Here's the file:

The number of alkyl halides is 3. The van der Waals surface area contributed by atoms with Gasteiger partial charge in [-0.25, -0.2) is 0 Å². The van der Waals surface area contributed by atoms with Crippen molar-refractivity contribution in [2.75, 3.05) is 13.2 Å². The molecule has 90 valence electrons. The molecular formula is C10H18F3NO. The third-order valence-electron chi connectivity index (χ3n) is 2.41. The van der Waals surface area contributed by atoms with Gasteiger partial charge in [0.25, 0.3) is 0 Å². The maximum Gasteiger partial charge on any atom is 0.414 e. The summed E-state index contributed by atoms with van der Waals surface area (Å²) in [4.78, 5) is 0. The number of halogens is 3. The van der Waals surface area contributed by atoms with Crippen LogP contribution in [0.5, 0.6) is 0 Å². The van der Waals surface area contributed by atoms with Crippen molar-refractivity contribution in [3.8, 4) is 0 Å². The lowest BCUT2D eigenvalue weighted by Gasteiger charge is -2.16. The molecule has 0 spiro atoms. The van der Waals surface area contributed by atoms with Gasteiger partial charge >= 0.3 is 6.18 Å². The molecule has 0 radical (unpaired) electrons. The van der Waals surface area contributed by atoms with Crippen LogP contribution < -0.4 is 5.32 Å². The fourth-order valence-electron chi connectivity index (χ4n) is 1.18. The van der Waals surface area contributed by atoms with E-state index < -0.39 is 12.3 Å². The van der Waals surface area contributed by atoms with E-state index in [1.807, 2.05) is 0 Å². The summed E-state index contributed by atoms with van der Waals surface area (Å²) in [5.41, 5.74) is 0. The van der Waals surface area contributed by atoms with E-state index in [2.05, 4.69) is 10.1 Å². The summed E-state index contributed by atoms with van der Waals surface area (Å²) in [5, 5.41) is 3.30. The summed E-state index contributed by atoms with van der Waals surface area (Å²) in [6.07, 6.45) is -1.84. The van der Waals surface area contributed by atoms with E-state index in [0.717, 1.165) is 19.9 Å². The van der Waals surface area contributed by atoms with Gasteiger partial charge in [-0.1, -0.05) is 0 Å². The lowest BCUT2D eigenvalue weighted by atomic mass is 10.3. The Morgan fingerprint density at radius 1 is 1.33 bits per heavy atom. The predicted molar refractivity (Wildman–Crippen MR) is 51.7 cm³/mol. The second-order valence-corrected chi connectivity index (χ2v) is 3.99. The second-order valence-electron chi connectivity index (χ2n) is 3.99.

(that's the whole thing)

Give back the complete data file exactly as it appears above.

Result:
The number of alkyl halides is 3. The van der Waals surface area contributed by atoms with Gasteiger partial charge in [-0.25, -0.2) is 0 Å². The van der Waals surface area contributed by atoms with Crippen molar-refractivity contribution in [2.75, 3.05) is 13.2 Å². The molecule has 90 valence electrons. The molecular formula is C10H18F3NO. The third-order valence-electron chi connectivity index (χ3n) is 2.41. The van der Waals surface area contributed by atoms with Gasteiger partial charge in [0.25, 0.3) is 0 Å². The maximum Gasteiger partial charge on any atom is 0.414 e. The summed E-state index contributed by atoms with van der Waals surface area (Å²) in [4.78, 5) is 0. The number of halogens is 3. The van der Waals surface area contributed by atoms with Crippen LogP contribution in [0.5, 0.6) is 0 Å². The van der Waals surface area contributed by atoms with Crippen molar-refractivity contribution in [3.8, 4) is 0 Å². The lowest BCUT2D eigenvalue weighted by Gasteiger charge is -2.16. The molecule has 0 spiro atoms. The van der Waals surface area contributed by atoms with Gasteiger partial charge >= 0.3 is 6.18 Å². The molecule has 0 radical (unpaired) electrons. The van der Waals surface area contributed by atoms with Crippen LogP contribution < -0.4 is 5.32 Å². The fourth-order valence-electron chi connectivity index (χ4n) is 1.18. The van der Waals surface area contributed by atoms with E-state index < -0.39 is 12.3 Å². The van der Waals surface area contributed by atoms with E-state index in [1.807, 2.05) is 0 Å². The summed E-state index contributed by atoms with van der Waals surface area (Å²) in [5.41, 5.74) is 0. The van der Waals surface area contributed by atoms with E-state index in [2.05, 4.69) is 10.1 Å². The summed E-state index contributed by atoms with van der Waals surface area (Å²) in [5, 5.41) is 3.30. The summed E-state index contributed by atoms with van der Waals surface area (Å²) in [6.07, 6.45) is -1.84. The van der Waals surface area contributed by atoms with E-state index in [0.717, 1.165) is 19.9 Å². The van der Waals surface area contributed by atoms with Gasteiger partial charge in [-0.1, -0.05) is 0 Å². The lowest BCUT2D eigenvalue weighted by atomic mass is 10.3. The Morgan fingerprint density at radius 1 is 1.33 bits per heavy atom. The predicted molar refractivity (Wildman–Crippen MR) is 51.7 cm³/mol. The second-order valence-corrected chi connectivity index (χ2v) is 3.99. The second-order valence-electron chi connectivity index (χ2n) is 3.99.